In November 2020, it was agreed that the applicants who were on the longlist of 14 candidates interviewed by the selection committee be asked whether they still wanted to be considered for the post of prosecutor. A number said no. Those who said they still wanted to be considered for the position were then given their appraisals. Other applicants dropped out at this point. Eventually, only five of the people who were on the longlist agreed for their names to be put forward for the position. One of them was Khan.
It was after this that ICC members went to the next stage of formally electing a prosecutor. When they failed to reach consensus on a candidate, the ICC members put the matter to a vote. Khan won the election on February 12 this year after two rounds of voting.
Previous elections for prosecutor have involved horse-trading and the successful candidates have later been accused of underperforming. As Bensouda’s term came to an end, ICC members decided to do things differently. They decided not to begin the process of choosing a prosecutor months to their annual meeting as had been the case in the past because that is what is provided for in the Rome Statute. They instead chose to begin the search for a new prosecutor more than a year ahead of time. They also chose to delegate the work of sifting through the applications to a committee of diplomats aided by a panel of experts made up of lawyers and legal scholars.
It is this committee of diplomats that received a total of 114 applications for the position of prosecutor. Together with the panel of experts, the committee whittled down those applications to a longlist of 14 candidates. The committee then interviewed the 14 individuals and shortlisted Anyah, Gaynor, Okalany and Roy.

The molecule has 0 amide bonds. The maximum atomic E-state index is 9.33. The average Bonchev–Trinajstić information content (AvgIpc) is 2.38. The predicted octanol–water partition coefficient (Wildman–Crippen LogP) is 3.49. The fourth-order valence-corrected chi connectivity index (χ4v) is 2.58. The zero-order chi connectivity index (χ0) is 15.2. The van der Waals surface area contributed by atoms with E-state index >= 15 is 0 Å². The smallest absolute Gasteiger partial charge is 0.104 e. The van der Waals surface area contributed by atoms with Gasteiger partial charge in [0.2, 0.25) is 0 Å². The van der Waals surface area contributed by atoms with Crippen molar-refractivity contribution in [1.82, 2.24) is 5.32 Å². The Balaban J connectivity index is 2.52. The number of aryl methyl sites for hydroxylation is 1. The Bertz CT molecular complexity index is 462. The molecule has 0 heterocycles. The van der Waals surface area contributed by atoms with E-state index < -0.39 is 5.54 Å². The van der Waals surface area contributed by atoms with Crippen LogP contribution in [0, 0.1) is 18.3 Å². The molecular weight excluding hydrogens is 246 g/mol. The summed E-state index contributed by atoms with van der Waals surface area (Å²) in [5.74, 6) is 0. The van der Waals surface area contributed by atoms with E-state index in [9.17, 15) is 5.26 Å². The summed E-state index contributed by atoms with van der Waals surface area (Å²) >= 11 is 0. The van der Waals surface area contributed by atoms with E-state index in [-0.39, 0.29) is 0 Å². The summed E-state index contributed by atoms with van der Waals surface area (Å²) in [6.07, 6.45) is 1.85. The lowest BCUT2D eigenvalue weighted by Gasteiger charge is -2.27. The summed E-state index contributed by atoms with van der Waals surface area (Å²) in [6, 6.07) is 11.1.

The committee only revealed the names of those shortlisted, making public their motivation letters, CVs and a summary of the committee’s assessment of them. The committee did not reveal who else was on the list of 14 candidates it had interviewed until it was asked to do so in November 2020.
The ICC in transition
Khan becoming the third ICC Prosecutor is Khan returning to his roots. He began his legal career as a prosecutor. Between 1992 and 2000 he worked for Britain’s Crown Prosecution Service and then in the prosecutor’s office at the International Criminal Tribunals for Rwanda and the former Yugoslavia (ICTR/ICTY).
He will be taking office at a time when not just the ICC’s Office of the Prosecutor but the entire institution is in transition. This is following a review of the ICC’s past 10 years by a panel of experts. Their recommendations are expected to be implemented in the coming years.
In addition, Khan will be presiding over what may be a changing case profile at the OTP. Currently under investigation at the OTP are crimes in Georgia, Myanmar/Bangladesh and Palestine. The Appeals Chamber authorised the OTP to investigate crimes in Afghanistan but the Afghan government has filed a request for a deferral, which is yet to be adjudicated. The OTP has also filed a request to be authorised to investigate crimes in the Philippines.
If these cases progress to pre-trial hearings and then trial, they would move the debate about the work of the ICC away from accusations that the court has an anti-Africa bias; the trials currently before the ICC all involve Africans.
He will be taking office at a time when not just the ICC’s Office of the Prosecutor but the entire institution is in transition.
Khan will now carry this baggage of perceptions that the ICC has an anti-Africa bias. But Khan’s time will not only be occupied dealing with perceptions about the ICC and the OTP, its most prominent arm. He will be responsible for implementing the recommendations relating to the OTP that the panel of experts made in their 10-year review of the ICC. Overall, the experts were stinging in their criticisms of the OTP.
The politest criticism of the OTP’s leadership in the past 10 years was that it was aloof. The experts said junior staff only saw the prosecutor during the OTP’s annual town hall meeting. The OTP’s work environment as described by the experts in their report can be summarised as toxic: micro-managing department heads, and bullying and harassment are common.
The experts said that they found that prosecutors and investigators have coordinated their work better in recent years than during the tenure of the first ICC prosecutor, Luis Moreno Ocampo. But the experts found that investigators were still based in The Hague and only carried out investigations on the ground during weeks-long visits. The experts also found that the OTP’s analysts were underutilised.
These are snippets of the experts’ report. But they offer an idea of the kind of changes Khan will be expected to make over the next nine years, which is the duration of his term as ICC Prosecutor.